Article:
Fate steps into the Palmersí lives in the form of Danny Fuller (another great favorite of mine, Dan Duryea), a cheap hood who shows up looking for the money. Jane immediately turns on the charm, crossing those long legs just enough to catch Dannyís eye, and while he has her number, he canít resist the invitation. Danny is the bad guy in the film, and when he makes his appearance, he does the traditional bad guy stuff, threatens Jane, shoves her around a bit, and even gives her the occasional whack. Itís interesting to see Jane respond, and her responses should give Danny a clue what heís up against. His threat of violence doesnít subdue Jane, she simply regroups and waits like a coiled snake. Even though Jane needs Dannyís brawn (sheís the one with the brains), within a short time, Dannyís relationship with Jane leaves him a quivering mess, operating under her orders in a whining, alcoholic haze.
The other female role in the film, and the antidote to Jane, is an equally strong woman, Alanís sister Kathy (Kristine Miller), a wholesome brunette who accepts Jane as her brotherís wife but doesnít particularly like her. When Alan disappears and a story emerges that heís absconded to Mexico with his mistress, Kathy isnít buying it. At this point, Kathyís vague uneasiness about Jane surfaces and coalesces in a relationship with a mysterious stranger. This mysterious stranger, Don Blake (Don Defore) claims to be an old WWII buddy of Alanís, and he appears after Alan disappears without trace. Jane is immediately suspicious of this stranger, and she tries the seductive routine again. Blake is the one man who doesnít respond to Janeís brazen flirtations, and so once Jane establishes that Blake is not vulnerable to her sexuality, she rapidly dismisses him, wasting no further time on a man she canít manipulate.
Of the three main male roles in the film: Alan, Don, and Danny, Danny is the most pliable and therefore the most vulnerable to Janeís seductive wiles. Alan tries to maintain some standards, and he ends up dead at the bottom of a lake loaded down with concrete. Don is impervious to Janeís wiles, so she doesnít waste time on him. Danny, however, is a weak-willed blackmailer who thinks heís hit the big time, and his greed and desire for sex make him putty in Janeís hands. He correctly assesses the dangers of a partnership with Jane: ďdonít ever change, Tiger. I donít think Iíd like you with a heart,Ē and he tells Jane: ďyouíve got me in so deep, I canít get out.Ē Danny, whoís done a lot of illegal things in his lifetime, balks at murder, but he lacks the moral fiber to defy Jane. While he reaches and crosses the moral boundaries of his actions, itís doubtful that Jane has any such limits. Even recognizing Jane for what she is doesnít save Danny; heís eventually seduced into his own death by her erotic power and dominant personality.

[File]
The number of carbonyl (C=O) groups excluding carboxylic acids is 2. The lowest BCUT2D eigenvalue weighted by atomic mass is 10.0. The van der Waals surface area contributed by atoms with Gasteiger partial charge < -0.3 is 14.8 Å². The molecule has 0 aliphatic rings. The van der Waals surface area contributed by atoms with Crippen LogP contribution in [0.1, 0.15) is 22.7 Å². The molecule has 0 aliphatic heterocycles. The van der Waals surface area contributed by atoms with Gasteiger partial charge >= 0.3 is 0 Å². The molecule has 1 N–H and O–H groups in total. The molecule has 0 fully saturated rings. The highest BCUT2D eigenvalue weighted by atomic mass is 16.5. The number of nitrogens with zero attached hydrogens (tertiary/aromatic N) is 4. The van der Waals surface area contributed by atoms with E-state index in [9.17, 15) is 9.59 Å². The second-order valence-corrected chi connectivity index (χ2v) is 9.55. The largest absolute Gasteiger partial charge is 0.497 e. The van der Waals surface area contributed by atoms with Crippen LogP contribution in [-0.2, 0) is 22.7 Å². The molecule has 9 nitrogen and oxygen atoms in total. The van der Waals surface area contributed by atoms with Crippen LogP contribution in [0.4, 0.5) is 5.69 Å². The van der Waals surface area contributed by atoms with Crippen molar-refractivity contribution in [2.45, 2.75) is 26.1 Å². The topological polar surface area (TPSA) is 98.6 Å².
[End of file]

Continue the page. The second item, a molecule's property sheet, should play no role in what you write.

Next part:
There are also two minor male roles in the film worth examining. Jane picks up a wolfish stranger at the train station, but he sniffs thereís something evil about Jane, and he canít get out of Dodge fast enough. In another scene, Jane stops her car along the side of a deserted road, and a male stops to help. Under normal circumstances, this scene would ring alarm bells for the viewer, and we would sense the potential danger for the female. Not so in Too Late for Tears, and while the male stranger naively tells Jane: ďlady, you ought to have some male protectionĒ we realize that heís the one who needs protection. Even the policeman who stops to see if Jane is all right buys into the myth that this little vulnerable woman needs protection out on the highway.
Iím a sucker for film noir that includes the vicious dame. I donít care if sheís a debutante, a career woman or a housewife, the meaner the better. But somehow, the fact that Jane seems to be a perfectly normal housewife who morphs into a stone-cold killer makes Too Late for Tears that more interesting. After all, what does this say about middle-class America if the housewives and future mothers are so ready to murder those who get in the way of material gain? The character of Jane Palmer, played here with such delectable and duplicitous precision by Lizabeth Scott stands in the Dark Dame Film Noir Hall of Fame along with the infamous Cora Smith (luscious Lana Turner in The Postman Always Rings Twice) and deadly Phyllis Dietrichson (steely Barbara Stanwyck in Double Indemnity). Jane Palmer is a member of this savage sisterhood, women trapped by marriage, boredom, and domesticity, who murder to break out of their mundane lives. So if you like your women tough, murderous and heartless, they donít come much colder that femme fatale, Jane Palmer, and this is why Too Late for Tears makes my Top Ten Noir list.